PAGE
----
Bank of Israel policymakers expressed concern that the new government will boost spending too much and harm its ability to return inflation to its 1-3 per cent annual target.
Minutes from the Jan. 2 rates decision showed that the monetary policy committee was mostly upbeat that price pressures were starting to ease, saying some moderation can be seen in the most recent data, particularly in the tradeable components, but worried over fiscal policy.
It noted that inflation, which held steady at a 14-year high rate of 5.3 per cent in December, was low compared to most other countries but net of energy and food the rate was closer to the OECD median, and that forecasts show the rate moving back to the target within the year.
“The monetary tightening processes in Israel and worldwide, and the moderation of demand are acting to moderate the inflation rate,” the minutes said. “However, the Monetary Committee members noted that there is uncertainty regarding the extent of fiscal expansion and the development of wages, which in turn will impact on the pace of convergence to the inflation target.”
Prime Minister Benjamin Netanyahu has promised hefty state spending that includes higher subsidies to coalition partners to form a government, while civil servants seek higher salaries now that the pandemic is largely over.
The government is formulating a 2023 budget which parliament must pass by late May and Finance Minister Bezalel Smotrich has pledged fiscal responsibility.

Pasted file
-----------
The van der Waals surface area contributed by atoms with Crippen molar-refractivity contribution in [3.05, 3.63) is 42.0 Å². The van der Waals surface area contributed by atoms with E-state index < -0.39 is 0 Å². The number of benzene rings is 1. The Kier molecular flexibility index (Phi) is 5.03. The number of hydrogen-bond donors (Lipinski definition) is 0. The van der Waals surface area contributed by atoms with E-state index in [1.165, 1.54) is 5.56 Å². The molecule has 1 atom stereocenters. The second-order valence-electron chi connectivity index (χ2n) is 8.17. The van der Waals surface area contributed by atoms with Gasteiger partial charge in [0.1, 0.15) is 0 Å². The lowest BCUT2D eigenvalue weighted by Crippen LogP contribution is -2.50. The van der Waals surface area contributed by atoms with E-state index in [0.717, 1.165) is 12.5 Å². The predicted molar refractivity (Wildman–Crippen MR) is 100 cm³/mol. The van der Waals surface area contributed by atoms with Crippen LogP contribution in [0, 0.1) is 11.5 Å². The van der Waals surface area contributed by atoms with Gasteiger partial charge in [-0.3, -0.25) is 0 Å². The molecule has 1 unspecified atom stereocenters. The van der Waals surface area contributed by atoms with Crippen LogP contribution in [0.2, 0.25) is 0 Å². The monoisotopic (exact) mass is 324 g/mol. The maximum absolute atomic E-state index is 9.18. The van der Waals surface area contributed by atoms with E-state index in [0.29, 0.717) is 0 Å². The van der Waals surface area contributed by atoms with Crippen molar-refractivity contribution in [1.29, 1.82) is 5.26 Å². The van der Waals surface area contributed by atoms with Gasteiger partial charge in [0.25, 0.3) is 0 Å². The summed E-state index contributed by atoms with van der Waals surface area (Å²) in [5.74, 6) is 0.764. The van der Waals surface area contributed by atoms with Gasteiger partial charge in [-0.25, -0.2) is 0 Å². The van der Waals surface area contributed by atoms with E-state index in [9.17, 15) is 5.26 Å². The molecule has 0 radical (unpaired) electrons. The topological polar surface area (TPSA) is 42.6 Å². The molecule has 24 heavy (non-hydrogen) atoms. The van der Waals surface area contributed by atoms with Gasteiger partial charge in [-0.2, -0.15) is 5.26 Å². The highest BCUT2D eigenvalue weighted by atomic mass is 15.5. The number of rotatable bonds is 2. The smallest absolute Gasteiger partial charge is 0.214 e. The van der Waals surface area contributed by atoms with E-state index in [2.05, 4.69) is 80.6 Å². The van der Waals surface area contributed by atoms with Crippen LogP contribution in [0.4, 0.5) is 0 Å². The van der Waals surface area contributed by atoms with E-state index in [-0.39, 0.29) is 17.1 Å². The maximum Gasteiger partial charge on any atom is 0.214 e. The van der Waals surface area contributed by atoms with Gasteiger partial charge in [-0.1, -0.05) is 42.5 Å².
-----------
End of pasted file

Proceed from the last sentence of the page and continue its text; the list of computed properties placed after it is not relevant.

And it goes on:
At 0.6 per cent of gross domestic product, Israel posted its first budget surplus in 2022 in 35 years. S&P Global Ratings expects that to turn into a deficit of 2 per cent of GDP this year.
The central bank projects a 3 per cent inflation rate in 2023. It also expects economic growth of 2.8 per cent this year after a 6 per cent pace in 2022.
MPC members said the economy remains robust with full employment.
Israel’s jobless rate was 4.3 per cent in December, official data showed on Monday, with GDP growing 1.9 per cent in the third quarter.
At the policy meeting, five of the six rate setters supported hiking the benchmark interest rate (ILINR=ECI) by 50 basis points to a more than 14-year high of 3.75 per cent. One other member of the monetary policy committee (MPC) voted for a stronger 75 basis point increase to 4 per cent.
The hike, which had been expected, was the central bank’s seventh such move in an aggressive “front loading” tightening cycle since last April and followed a 50 basis point hike in November.
Bank of Israel Deputy Governor Andrew Abir this month told Reuters he saw rates peaking at 4 per cent or slightly above, with a hope that inflation will return to its target in 2023.